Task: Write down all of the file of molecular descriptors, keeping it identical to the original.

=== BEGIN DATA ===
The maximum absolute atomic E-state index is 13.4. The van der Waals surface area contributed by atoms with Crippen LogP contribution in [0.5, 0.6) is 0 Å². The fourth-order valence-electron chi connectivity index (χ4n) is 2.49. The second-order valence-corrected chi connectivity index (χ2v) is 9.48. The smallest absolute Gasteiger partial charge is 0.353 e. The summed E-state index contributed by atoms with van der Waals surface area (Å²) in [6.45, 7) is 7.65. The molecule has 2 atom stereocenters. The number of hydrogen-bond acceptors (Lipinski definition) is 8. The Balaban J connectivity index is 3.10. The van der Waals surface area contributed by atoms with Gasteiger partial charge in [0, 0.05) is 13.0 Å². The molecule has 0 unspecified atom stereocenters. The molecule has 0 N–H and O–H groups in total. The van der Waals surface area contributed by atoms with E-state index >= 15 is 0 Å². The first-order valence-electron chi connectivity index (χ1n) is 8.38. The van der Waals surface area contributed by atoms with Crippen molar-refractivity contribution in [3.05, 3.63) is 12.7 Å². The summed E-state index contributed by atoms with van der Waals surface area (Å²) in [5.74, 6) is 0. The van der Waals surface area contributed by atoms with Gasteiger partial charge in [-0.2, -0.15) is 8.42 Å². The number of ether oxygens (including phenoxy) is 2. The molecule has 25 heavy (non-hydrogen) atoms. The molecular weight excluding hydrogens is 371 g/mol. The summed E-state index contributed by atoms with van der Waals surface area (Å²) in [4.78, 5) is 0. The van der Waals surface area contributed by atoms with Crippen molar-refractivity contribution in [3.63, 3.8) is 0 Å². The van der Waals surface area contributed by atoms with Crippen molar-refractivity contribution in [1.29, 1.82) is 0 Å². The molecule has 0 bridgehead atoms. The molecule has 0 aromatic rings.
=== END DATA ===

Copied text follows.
The maximum absolute atomic E-state index is 13.4. The van der Waals surface area contributed by atoms with Crippen LogP contribution in [0.5, 0.6) is 0 Å². The fourth-order valence-electron chi connectivity index (χ4n) is 2.49. The second-order valence-corrected chi connectivity index (χ2v) is 9.48. The smallest absolute Gasteiger partial charge is 0.353 e. The summed E-state index contributed by atoms with van der Waals surface area (Å²) in [6.45, 7) is 7.65. The molecule has 2 atom stereocenters. The number of hydrogen-bond acceptors (Lipinski definition) is 8. The Balaban J connectivity index is 3.10. The van der Waals surface area contributed by atoms with Gasteiger partial charge in [0, 0.05) is 13.0 Å². The molecule has 0 unspecified atom stereocenters. The molecule has 0 N–H and O–H groups in total. The van der Waals surface area contributed by atoms with E-state index >= 15 is 0 Å². The first-order valence-electron chi connectivity index (χ1n) is 8.38. The van der Waals surface area contributed by atoms with Crippen molar-refractivity contribution in [3.05, 3.63) is 12.7 Å². The summed E-state index contributed by atoms with van der Waals surface area (Å²) in [5.74, 6) is 0. The van der Waals surface area contributed by atoms with Gasteiger partial charge in [-0.2, -0.15) is 8.42 Å². The number of ether oxygens (including phenoxy) is 2. The molecule has 25 heavy (non-hydrogen) atoms. The molecular weight excluding hydrogens is 371 g/mol. The summed E-state index contributed by atoms with van der Waals surface area (Å²) in [4.78, 5) is 0. The van der Waals surface area contributed by atoms with Crippen molar-refractivity contribution in [3.63, 3.8) is 0 Å². The van der Waals surface area contributed by atoms with Crippen molar-refractivity contribution in [1.29, 1.82) is 0 Å². The molecule has 0 bridgehead atoms. The molecule has 0 aromatic rings.